Coordinating U.S. Government Assistance to Migrants Fleeing Libya

Posted by Bryan Schaaf
May 31, 2011
Tent Camp for Libyan Refugees in Tunisia

The conflict in Libya continues to cause both significant internal displacement as well as outflows of refugees and third country nationals into Tunisia, Egypt, and other neighboring countries. Given the scale of humanitarian need, a coordinated U.S. government humanitarian response remains critical. In early March, colleagues from USAID's Office of Foreign Disaster Assistance (OFDA) and I were deployed as members of what became the Tunisia Disaster Assessment Response Team (DART). This was the first time I had served on a DART and I was impressed both by the speed with which we were deployed as well as the skills and expertise of my OFDA team-mates.

Each team member had distinct responsibilities. One of my roles was to monitor the performance of the International Organization for Migration (IOM) and the United Nations High Commissioner for Refugees (UNHCR), two international organizations that continue to play leading roles in humanitarian operations taking place in Tunisia and Egypt. Meanwhile, OFDA colleagues closely tracked the humanitarian needs of conflict affected populations in western Libya, where brutal fighting is still taking place today.

While there, we made daily trips to the border and to the camps to assess both security conditions and to ensure people fleeing Libya were being protected and assisted appropriately. If you work with conflict affected populations as often as OFDA and PRM do, you are accustomed to working with women and children. In this case though, the majority of people fleeing from Libya where men from Niger, Chad, Sudan, Bangladesh, and other countries. Many of the migrants who fled for their lives were owed months of back wages. Taking the money they had (now worth 50 percent less due to the conflict) and whatever they could carry, they fled for the Tunisian border. Along the way, most had been robbed of their money, phones, and any other valuables by the Libyan military. Several migrants we spoke to were beaten for trying to hide money from the Libyan military. Arriving in Tunisia without money and a support network, the migrants were in a very vulnerable situation. Feeling exploited, frustrated, and angry, most wanted to return home as soon as possible but lacked the means to do so without assistance. IOM arranged flights for those able to go home, ensuring that women and children were the first to leave. We were all impressed by the involvement of Tunisian civil society and the leadership of the Tunisian government. For example, the Tunisian military helped maintain security while the Ministry of Health and the Ministry of Women's Affairs ensured access to health services for both migrants and refugees. Many Tunisians volunteered their time and donated both goods and money to support the humanitarian response. As one Tunisian volunteer said to us, "We are not a rich country...but we have big hearts and an obligation to help."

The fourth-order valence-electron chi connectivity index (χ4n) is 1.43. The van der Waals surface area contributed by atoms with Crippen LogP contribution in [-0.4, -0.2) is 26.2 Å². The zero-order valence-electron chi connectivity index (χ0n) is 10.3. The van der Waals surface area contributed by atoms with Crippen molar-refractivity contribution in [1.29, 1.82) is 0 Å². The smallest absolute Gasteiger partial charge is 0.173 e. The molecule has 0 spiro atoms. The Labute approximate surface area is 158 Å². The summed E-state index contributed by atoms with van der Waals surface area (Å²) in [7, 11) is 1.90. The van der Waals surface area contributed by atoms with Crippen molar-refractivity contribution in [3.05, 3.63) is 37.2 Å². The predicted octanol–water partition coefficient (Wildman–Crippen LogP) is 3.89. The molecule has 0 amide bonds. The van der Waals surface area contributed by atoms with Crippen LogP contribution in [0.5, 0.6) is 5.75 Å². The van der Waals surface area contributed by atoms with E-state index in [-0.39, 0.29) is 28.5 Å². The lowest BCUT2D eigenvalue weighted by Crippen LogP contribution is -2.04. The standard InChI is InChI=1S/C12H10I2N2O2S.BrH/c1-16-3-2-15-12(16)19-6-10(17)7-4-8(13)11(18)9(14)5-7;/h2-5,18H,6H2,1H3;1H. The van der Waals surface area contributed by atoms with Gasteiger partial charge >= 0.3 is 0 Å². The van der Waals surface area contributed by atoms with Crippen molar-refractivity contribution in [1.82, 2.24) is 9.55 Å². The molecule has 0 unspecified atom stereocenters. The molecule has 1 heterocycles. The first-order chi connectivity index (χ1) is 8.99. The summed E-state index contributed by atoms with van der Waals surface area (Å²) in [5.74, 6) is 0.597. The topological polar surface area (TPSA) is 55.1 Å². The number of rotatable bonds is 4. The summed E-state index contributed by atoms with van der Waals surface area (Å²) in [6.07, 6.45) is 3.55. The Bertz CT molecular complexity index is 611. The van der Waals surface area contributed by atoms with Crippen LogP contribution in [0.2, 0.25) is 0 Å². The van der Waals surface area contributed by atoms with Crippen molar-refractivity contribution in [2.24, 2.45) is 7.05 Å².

By dividing responsibilities, our team was able to cover all the key sectors of the response ranging from logistics to health to protection. In addition, we jointly participated in a working group made up of representatives from countries funding the international and non-governmental responders. In this way, we were able to ensure that our financial support and diplomatic engagement were coordinated with other governments. The Donor Working Group also explored contingency planning scenarios with our international and non-governmental partners, both for Tunisia and western Libya.

By the end of April, we handed over our responsibilities to a new DART. The context had changed considerably as the initially overwhelming inflows of migrants decreased to manageable levels while inflows of refugees into southern Tunisia increased dramatically, with over 54,000 to date. As a result, the humanitarian response in Tunisia became a two front operation. Meanwhile, international and non-governmental partners had established themselves in Eastern Libya. Access to western Libya remained poor although some U.S. partners have been successful in reaching and assisting populations of concern. IOM and other partners had also begun directly evacuating migrants from the Libyan port city of Misratah via ship. Until a political solution is reached, USAID and the State Department will remain deeply involved in protecting and assisting victims of this conflict -- in Libya and across its borders.

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